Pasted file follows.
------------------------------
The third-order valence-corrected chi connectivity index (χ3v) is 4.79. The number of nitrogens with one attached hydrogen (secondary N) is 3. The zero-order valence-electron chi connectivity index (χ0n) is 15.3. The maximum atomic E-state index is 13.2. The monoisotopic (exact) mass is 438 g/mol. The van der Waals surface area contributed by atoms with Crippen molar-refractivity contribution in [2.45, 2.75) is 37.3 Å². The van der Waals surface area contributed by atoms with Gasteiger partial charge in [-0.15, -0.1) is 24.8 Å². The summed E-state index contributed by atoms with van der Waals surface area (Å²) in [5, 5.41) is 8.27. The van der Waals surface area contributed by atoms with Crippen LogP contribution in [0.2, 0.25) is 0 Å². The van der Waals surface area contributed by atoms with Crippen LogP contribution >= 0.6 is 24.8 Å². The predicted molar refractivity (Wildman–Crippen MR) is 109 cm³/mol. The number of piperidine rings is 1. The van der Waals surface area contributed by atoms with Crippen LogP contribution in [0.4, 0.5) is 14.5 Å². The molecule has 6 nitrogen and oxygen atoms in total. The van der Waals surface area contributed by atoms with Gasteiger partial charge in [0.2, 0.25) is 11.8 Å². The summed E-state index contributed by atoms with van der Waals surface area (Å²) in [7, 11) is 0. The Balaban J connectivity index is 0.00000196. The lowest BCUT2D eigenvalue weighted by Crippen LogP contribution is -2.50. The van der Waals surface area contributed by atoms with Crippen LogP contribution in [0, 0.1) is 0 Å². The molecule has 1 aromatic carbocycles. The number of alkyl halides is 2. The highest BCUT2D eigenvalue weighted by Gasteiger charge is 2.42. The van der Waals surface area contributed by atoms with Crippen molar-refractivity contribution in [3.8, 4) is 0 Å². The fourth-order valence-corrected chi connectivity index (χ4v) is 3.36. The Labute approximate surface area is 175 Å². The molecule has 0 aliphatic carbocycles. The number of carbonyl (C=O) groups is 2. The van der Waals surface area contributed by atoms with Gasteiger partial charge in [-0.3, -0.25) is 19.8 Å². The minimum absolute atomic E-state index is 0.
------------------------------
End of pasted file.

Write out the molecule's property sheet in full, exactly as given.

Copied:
The third-order valence-corrected chi connectivity index (χ3v) is 4.79. The number of nitrogens with one attached hydrogen (secondary N) is 3. The zero-order valence-electron chi connectivity index (χ0n) is 15.3. The maximum atomic E-state index is 13.2. The monoisotopic (exact) mass is 438 g/mol. The van der Waals surface area contributed by atoms with Crippen molar-refractivity contribution in [2.45, 2.75) is 37.3 Å². The van der Waals surface area contributed by atoms with Gasteiger partial charge in [-0.15, -0.1) is 24.8 Å². The summed E-state index contributed by atoms with van der Waals surface area (Å²) in [5, 5.41) is 8.27. The van der Waals surface area contributed by atoms with Crippen LogP contribution in [0.2, 0.25) is 0 Å². The van der Waals surface area contributed by atoms with Crippen LogP contribution >= 0.6 is 24.8 Å². The predicted molar refractivity (Wildman–Crippen MR) is 109 cm³/mol. The number of piperidine rings is 1. The van der Waals surface area contributed by atoms with Crippen LogP contribution in [0.4, 0.5) is 14.5 Å². The molecule has 6 nitrogen and oxygen atoms in total. The van der Waals surface area contributed by atoms with Gasteiger partial charge in [0.2, 0.25) is 11.8 Å². The summed E-state index contributed by atoms with van der Waals surface area (Å²) in [7, 11) is 0. The Balaban J connectivity index is 0.00000196. The lowest BCUT2D eigenvalue weighted by Crippen LogP contribution is -2.50. The van der Waals surface area contributed by atoms with Crippen LogP contribution in [0, 0.1) is 0 Å². The molecule has 1 aromatic carbocycles. The number of alkyl halides is 2. The highest BCUT2D eigenvalue weighted by Gasteiger charge is 2.42. The van der Waals surface area contributed by atoms with Crippen molar-refractivity contribution in [3.8, 4) is 0 Å². The fourth-order valence-corrected chi connectivity index (χ4v) is 3.36. The Labute approximate surface area is 175 Å². The molecule has 0 aliphatic carbocycles. The number of carbonyl (C=O) groups is 2. The van der Waals surface area contributed by atoms with Gasteiger partial charge in [-0.3, -0.25) is 19.8 Å². The minimum absolute atomic E-state index is 0.